Frey, A., Heinze, A., Mildner, D., Hochweber, J., & Asseburg, R. (2010). Mathematische Kompetenz von PISA 2003 bis PISA 2009 [Mathematical competence from PISA 2003 to PISA 2009]. In E. Klieme, C. Artelt, J. Hartig, N. Jude, O. Köller, M. Prenzel, W. Schneider, & P. Stanat (Eds.), PISA 2009. Bilanz nach einem Jahrzehnt (pp. S. 153–S. 176). Münster: Waxmann.
Geary, D. C. (1996). Sexual selection and sex differences in mathematical abilities. The Behavioral and Brain Sciences, 19, 229–284.
Guiso, L., Monte, F., Sapienza, P., & Zingales, L. (2008). Culture, gender, and math. Science, 320, 1164–1165.
Halpern, D. F. (1997). Sex differences in intelligence. Implications for education. American Psychologist, 52, 1091–1102.
Halpern, D. F., Benbow, C. P., Geary, D. C., Gur, R. C., Hyde, J. S., & Gernsbacher, M. A. (2007). The science of sex differences in science and mathematics. Psychological Science in the Public Interest, 8, 1–51.
Hyde, J. S., Fennema, E., & Lamon, S. J. (1990). Gender differences in mathematics performance: A meta-analysis. Psychological Bulletin, 107, 139–155.
Hyde, J. S., & Mertz, J. E. (2009). Gender, culture, and mathematics performance. Proceedings of the National Academy of Sciences of the United States of America, 106, 8801–8807.
Krajewski, K., & Schneider, W. (2009). Early development of quantity to number-word linkage as a precursor of mathematical school achievement and mathematical difficulties: Findings from a 4-year longitudinal study. Learning and Instruction, 19, 513–526.
Lindberg, S. M., Hyde, J. S., Petersen, J. L., & Linn, M. C. (2010). New trends in gender and mathematics performance: A meta-analysis. Psychological Bulletin, 136, 1123–1135.
Michalczyk, K., Malstädt, N., Worgt, M., Könen, T., & Hasselhorn, M. (2012). Age differences and measurement invariance of working memory in 5-to 12-year-old children. European Journal of Psychological Assessment. doi:10.1027/1015-5759/a000149.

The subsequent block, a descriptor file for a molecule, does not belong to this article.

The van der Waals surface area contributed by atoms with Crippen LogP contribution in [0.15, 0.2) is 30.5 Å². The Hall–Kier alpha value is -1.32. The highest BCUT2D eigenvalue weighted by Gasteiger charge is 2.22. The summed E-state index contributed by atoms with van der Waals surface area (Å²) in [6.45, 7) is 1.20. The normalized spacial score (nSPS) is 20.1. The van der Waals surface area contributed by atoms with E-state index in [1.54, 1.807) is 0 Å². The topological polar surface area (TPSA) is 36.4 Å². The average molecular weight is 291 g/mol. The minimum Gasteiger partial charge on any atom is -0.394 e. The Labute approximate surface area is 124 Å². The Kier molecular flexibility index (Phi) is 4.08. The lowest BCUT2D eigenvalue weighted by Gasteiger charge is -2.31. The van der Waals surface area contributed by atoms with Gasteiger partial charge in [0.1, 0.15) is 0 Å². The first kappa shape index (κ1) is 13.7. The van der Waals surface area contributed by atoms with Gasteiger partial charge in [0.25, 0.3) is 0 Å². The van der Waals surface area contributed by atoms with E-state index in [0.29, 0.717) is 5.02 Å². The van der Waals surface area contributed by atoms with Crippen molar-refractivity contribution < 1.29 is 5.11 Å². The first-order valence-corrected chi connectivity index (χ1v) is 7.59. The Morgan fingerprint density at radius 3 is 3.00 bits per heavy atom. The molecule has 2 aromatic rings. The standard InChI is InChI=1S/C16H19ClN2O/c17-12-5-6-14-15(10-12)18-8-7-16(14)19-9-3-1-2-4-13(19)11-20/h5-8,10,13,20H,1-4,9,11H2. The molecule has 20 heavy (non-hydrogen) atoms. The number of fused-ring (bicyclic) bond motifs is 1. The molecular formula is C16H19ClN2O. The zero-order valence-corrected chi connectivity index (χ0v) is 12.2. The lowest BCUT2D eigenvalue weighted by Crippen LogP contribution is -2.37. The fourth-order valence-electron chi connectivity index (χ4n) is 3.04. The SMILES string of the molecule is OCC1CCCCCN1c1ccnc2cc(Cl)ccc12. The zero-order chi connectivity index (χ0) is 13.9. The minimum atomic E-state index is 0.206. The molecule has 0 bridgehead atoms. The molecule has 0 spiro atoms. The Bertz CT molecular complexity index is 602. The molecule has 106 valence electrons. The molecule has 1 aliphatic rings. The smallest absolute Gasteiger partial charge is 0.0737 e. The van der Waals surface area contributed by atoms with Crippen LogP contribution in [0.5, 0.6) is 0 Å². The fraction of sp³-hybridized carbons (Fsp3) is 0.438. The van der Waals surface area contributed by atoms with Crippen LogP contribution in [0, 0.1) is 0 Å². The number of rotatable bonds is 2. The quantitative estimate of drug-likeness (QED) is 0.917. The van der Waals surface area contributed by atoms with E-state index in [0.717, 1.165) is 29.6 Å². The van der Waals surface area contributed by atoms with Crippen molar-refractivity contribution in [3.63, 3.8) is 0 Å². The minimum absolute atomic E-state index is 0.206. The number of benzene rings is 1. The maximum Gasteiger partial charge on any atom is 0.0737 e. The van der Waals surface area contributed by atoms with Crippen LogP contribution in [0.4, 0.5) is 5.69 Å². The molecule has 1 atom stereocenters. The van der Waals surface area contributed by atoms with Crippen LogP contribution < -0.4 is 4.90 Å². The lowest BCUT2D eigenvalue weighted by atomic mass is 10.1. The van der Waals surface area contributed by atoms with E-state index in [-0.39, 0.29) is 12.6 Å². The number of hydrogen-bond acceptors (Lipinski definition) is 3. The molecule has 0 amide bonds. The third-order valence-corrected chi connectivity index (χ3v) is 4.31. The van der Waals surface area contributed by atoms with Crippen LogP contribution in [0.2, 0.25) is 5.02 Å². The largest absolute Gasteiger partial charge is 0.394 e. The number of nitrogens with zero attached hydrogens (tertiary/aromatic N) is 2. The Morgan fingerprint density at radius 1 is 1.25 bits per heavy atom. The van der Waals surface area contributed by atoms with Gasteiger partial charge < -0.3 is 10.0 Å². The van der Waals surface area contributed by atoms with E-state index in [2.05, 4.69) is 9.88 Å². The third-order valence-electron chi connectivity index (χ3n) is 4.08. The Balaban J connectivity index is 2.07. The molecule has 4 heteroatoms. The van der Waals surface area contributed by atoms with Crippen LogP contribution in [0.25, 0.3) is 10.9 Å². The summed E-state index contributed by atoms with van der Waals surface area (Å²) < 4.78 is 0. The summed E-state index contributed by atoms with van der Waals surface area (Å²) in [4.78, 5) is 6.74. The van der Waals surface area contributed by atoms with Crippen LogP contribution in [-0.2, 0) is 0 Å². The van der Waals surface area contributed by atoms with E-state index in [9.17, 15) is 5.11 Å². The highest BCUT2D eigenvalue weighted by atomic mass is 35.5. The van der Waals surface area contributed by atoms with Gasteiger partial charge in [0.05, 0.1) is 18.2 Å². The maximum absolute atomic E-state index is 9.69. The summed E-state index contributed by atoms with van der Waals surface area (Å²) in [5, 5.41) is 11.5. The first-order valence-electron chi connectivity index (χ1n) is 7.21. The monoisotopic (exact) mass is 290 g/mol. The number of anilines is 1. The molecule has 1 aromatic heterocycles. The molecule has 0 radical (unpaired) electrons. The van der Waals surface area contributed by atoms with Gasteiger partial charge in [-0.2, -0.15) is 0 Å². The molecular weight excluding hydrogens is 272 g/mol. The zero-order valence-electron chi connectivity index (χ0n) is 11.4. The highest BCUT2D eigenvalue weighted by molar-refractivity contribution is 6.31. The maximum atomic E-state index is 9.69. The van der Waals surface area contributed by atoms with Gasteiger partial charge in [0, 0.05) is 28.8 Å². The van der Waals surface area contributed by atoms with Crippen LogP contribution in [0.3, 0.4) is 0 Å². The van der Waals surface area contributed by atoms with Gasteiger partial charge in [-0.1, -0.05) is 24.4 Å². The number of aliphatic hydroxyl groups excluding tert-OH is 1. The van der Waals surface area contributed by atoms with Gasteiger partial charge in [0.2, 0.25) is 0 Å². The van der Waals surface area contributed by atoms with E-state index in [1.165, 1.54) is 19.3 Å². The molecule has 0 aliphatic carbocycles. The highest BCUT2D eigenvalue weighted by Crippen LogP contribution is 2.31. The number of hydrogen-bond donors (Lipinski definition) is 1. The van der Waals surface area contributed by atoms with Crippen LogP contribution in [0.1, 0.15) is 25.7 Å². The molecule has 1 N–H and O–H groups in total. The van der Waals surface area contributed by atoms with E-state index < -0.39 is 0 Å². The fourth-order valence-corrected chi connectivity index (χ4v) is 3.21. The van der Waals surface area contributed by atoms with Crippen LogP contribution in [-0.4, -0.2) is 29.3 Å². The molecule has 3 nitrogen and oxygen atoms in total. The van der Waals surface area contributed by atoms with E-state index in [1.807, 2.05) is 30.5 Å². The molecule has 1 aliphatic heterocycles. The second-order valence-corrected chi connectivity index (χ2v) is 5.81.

Pauly, H., Linkersdörfer, J., Lindberg, S., Woerner, W., Hasselhorn, M., & Lonnemann, J. (2011). Domain-specific rapid automatized naming deficits in children at risk for learning disabilities. Journal of Neurolinguistics, 24, 602–610.
Pawelec, B., & Kurz-Milcke, E. (2009). Gender differences in early mathematics strategy use. In Proceedings of the XIV European Conference of the ESDM.
Penner, A. M., & Paret, M. (2008). Gender differences in mathematics achievement: Exploring the early grades and the extremes. Social Science Research, 37, 239–253.
Shaywitz, B. A., Shaywitz, S. E., Liberman, I. Y., Fletcher, J. M., Shankweiler, D. P., Duncan, J., et al. (1991). Neurolinguistic and biological mechanisms in dyslexia. In D. D. Duane & D. B. Gray (Eds.), The reading brain: The biological basis of dyslexia (pp. 27–52). Parkton, MD: York Press.
Starkey, P. (1992). The early development of numerical reasoning. Cognition, 43, 93–126.
Starkey, P., Spelke, E. S., & Gelman, R. (1990). Numerical abstraction by human infants. Cognition, 36, 97–127.
Steele, C. M., & Aronson, J. (1995). Stereotype threat and the intellectual test performance of African Americans. Journal of Personality and Social Psychology, 69, 797–811.
Wilson, A., & Dehaene, S. (2007). Number sense and developmental dyscalculia. In D. Coch, G. Dawson, & K. Fischer (Eds.), Human behavior, learning, and the developing brain: Atypical development (pp. 212–238). New York: Guilford Press.
This research was funded by the Hessian initiative for the development of scientific and economic excellence (LOEWE). We would like to thank all the participating children.
About this article
Cite this article
Lonnemann, J., Linkersdörfer, J., Hasselhorn, M. et al. Gender differences in both tails of the distribution of numerical competencies in preschool children. Educ Stud Math 84, 201–208 (2013). https://doi.org/10.1007/s10649-013-9488-0
- Gender differences
- Mathematical achievement